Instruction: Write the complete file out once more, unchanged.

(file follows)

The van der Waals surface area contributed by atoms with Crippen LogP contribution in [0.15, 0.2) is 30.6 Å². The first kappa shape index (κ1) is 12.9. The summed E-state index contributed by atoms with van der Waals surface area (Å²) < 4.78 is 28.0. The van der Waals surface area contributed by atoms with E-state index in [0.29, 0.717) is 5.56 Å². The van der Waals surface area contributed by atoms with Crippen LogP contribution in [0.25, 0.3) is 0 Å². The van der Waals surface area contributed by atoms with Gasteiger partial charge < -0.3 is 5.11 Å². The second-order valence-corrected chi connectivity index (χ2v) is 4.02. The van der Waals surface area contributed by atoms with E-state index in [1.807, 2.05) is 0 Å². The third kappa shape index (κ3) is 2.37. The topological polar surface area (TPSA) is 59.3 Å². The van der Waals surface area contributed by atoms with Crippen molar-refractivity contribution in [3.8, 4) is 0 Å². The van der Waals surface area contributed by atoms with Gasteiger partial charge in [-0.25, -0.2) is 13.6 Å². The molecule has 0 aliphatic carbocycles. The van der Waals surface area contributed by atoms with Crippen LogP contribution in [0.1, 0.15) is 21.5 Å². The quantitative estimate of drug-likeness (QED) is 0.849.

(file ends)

The van der Waals surface area contributed by atoms with Crippen LogP contribution in [0.15, 0.2) is 30.6 Å². The first kappa shape index (κ1) is 12.9. The summed E-state index contributed by atoms with van der Waals surface area (Å²) < 4.78 is 28.0. The van der Waals surface area contributed by atoms with E-state index in [0.29, 0.717) is 5.56 Å². The van der Waals surface area contributed by atoms with Crippen LogP contribution in [0.25, 0.3) is 0 Å². The van der Waals surface area contributed by atoms with Gasteiger partial charge < -0.3 is 5.11 Å². The second-order valence-corrected chi connectivity index (χ2v) is 4.02. The van der Waals surface area contributed by atoms with E-state index in [1.807, 2.05) is 0 Å². The third kappa shape index (κ3) is 2.37. The topological polar surface area (TPSA) is 59.3 Å². The van der Waals surface area contributed by atoms with Crippen molar-refractivity contribution in [3.8, 4) is 0 Å². The van der Waals surface area contributed by atoms with Gasteiger partial charge in [-0.25, -0.2) is 13.6 Å². The molecule has 0 aliphatic carbocycles. The van der Waals surface area contributed by atoms with Crippen LogP contribution in [0.1, 0.15) is 21.5 Å². The quantitative estimate of drug-likeness (QED) is 0.849.